Posts Tagged ‘spiritualism’
July 24, 2014 | by Dan Piepenbring
In 1899, Alphonse Mucha, a progenitor of Art Nouveau, published Le Pater, an illustrated edition of the Lord’s Prayer embellished in his sinuous, faintly occult style. Mucha, who was born today in 1860, made only 510 copies of the book, which he considered his masterwork. According to the Mucha Foundation,
Mucha conceived this project at a turning point in his career … [he] was at that time increasingly dissatisfied with unending commercial commissions and was longing for an artistic work with a more elevated mission. He was also influenced by his long-standing interest in Spiritualism since the early 1890s and, above all, by Masonic philosophy … the pursuit of a deeper Truth beyond the visible world. Through his spiritual journey Mucha came to believe that the three virtues—Beauty, Truth and Love—were the ‘cornerstones’ of humanity and that the dissemination of this message through his art would contribute towards the improvement of human life and, eventually, the progress of mankind.
Whether or not you buy into Mucha’s spiritual ambition—and I must admit that I don’t—his illustrations are striking in their depth and detail, with a certain haunted, diaphanous quality that would be imitated, if never duplicated, throughout the twentieth century, right on up to those ponderous Led Zeppelin “Stairway to Heaven” black-light posters that continue to grace all too many dorm rooms. As the artist Alan Carroll explains,
in the 1870s and 1880s, so many American artists went to study in Paris (e.g. Sargent, Whistler, Cassatt, Eakins, Homer) because American academic training at the time was generally considered so inadequate. Combine this with a mesmeric American fascination with the Old World, and we can begin to see why Mucha’s early trips to the States were so rapturously received. And yet Mucha seemed reluctant to lap up the attention that the gentry and grandes dames of American Society were determined to bestow. Indeed, he was sick and tired of his obligations, as evidenced in a hilariously melodramatic letter he wrote in 1904: “You’ve no idea how often I am crushed almost to blood by the cogwheels of this life, by this torrent which has got hold of me, robbing me of my time and forcing me to do things that are so alien to those I dream about.”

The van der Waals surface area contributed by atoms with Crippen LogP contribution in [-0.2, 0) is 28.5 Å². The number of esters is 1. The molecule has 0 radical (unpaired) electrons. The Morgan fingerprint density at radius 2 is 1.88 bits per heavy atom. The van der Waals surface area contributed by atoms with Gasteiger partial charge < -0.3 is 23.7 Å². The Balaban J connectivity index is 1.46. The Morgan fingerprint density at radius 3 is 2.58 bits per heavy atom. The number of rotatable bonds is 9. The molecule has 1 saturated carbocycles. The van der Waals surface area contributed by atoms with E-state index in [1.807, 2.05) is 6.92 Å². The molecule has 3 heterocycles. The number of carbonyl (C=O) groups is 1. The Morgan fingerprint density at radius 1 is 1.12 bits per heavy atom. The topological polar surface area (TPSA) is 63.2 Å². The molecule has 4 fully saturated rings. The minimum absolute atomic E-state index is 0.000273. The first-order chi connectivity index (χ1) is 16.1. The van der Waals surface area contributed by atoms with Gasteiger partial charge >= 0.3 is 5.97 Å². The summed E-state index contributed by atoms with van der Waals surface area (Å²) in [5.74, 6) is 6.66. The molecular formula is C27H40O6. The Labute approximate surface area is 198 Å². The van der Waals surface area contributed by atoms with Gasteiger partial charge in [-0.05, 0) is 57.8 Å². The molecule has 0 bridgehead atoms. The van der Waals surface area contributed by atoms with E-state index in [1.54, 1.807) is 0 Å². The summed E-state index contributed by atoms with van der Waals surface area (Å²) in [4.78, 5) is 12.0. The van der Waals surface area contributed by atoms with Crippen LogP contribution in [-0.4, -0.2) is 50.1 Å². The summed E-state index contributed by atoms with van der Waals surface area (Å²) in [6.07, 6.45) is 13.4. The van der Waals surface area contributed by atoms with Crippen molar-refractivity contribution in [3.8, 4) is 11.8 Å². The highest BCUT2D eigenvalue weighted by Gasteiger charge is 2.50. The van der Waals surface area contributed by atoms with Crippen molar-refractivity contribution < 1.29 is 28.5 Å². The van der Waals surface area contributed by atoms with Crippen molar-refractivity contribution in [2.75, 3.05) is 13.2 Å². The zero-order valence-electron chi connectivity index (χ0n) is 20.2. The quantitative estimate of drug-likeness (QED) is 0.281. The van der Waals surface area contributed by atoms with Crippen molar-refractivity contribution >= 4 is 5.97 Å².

Something of that crushed-to-blood quality comes through in Le Pater, whose fascination with the otherworldly is predicated on a kind of desperation: There must be something more, right?
You can see more of Le Pater on Carroll’s blog, Surface Fragments.
November 14, 2012 | by Ezra Glinter
Theosophy Hall of the United Lodge of Theosophists on East Seventy-Second Street in Manhattan is one of those strange, wonderful, time-warp spaces you can find all over the city, if you know where to look. From threadbare armchairs in the lobby to a library of occult books in the basement, it’s the kind of place that hasn’t changed in decades. It could be a museum, if someone hung a velvet rope.
I was at the ULT on a recent Wednesday evening to attend the weekly study group on The Key to Theosophy, by Helena Petrovna Blavatsky. My interest had been piqued by a new biography, Madame Blavatsky: The Mother of Modern Spirituality, by Gary Lachman, who (for those interested in such trivia), was the bassist for Blondie before reinventing himself as a writer on occult topics. A man in a brown sweater vest and a silver-haired woman wearing gold-rimmed glasses led the discussion from a semi-circular stage that, under pink and purple lighting, looked like an old-fashioned science fiction set. With the ancient furnishings, solemn proceedings, and casual talk of 1,500-year reincarnation cycles, the scene was delightfully weird.Read More »
March 21, 2012 | by Margaret Eby
The Karpeles Manuscript Museum in Charleston is housed in an old Methodist church, a grandly columned Greek Revival building with a rusty front gate and a pipe organ still intact in the back. It's home to a revolving series of manuscripts culled from the private collection of real-estate magnates David and Marsh Karpeles, a couple with very eclectic and expensive taste in papers: in any given season the glass cases wedged around the pews and pulpit contain anything from pages of Roget’s original thesaurus to Sir Ernest Shackleton’s sketched map of the Antarctic. The February afternoon I visited, a gregarious man with a low-country accent and a flair for displaying pamphlets announced the winter exhibit with pride: “The letters of Arthur Conan Doyle and Harry Houdini, an odd pair if ever there was one.”
The dozen or so letters and scraps of free-written scrawl were from Conan Doyle and Houdini’s brief but spectacular relationship, one that was founded on and destroyed by a shared interest in the possibility of contacting people in the afterlife. It began, as friendships often do, with a book exchange. Read More »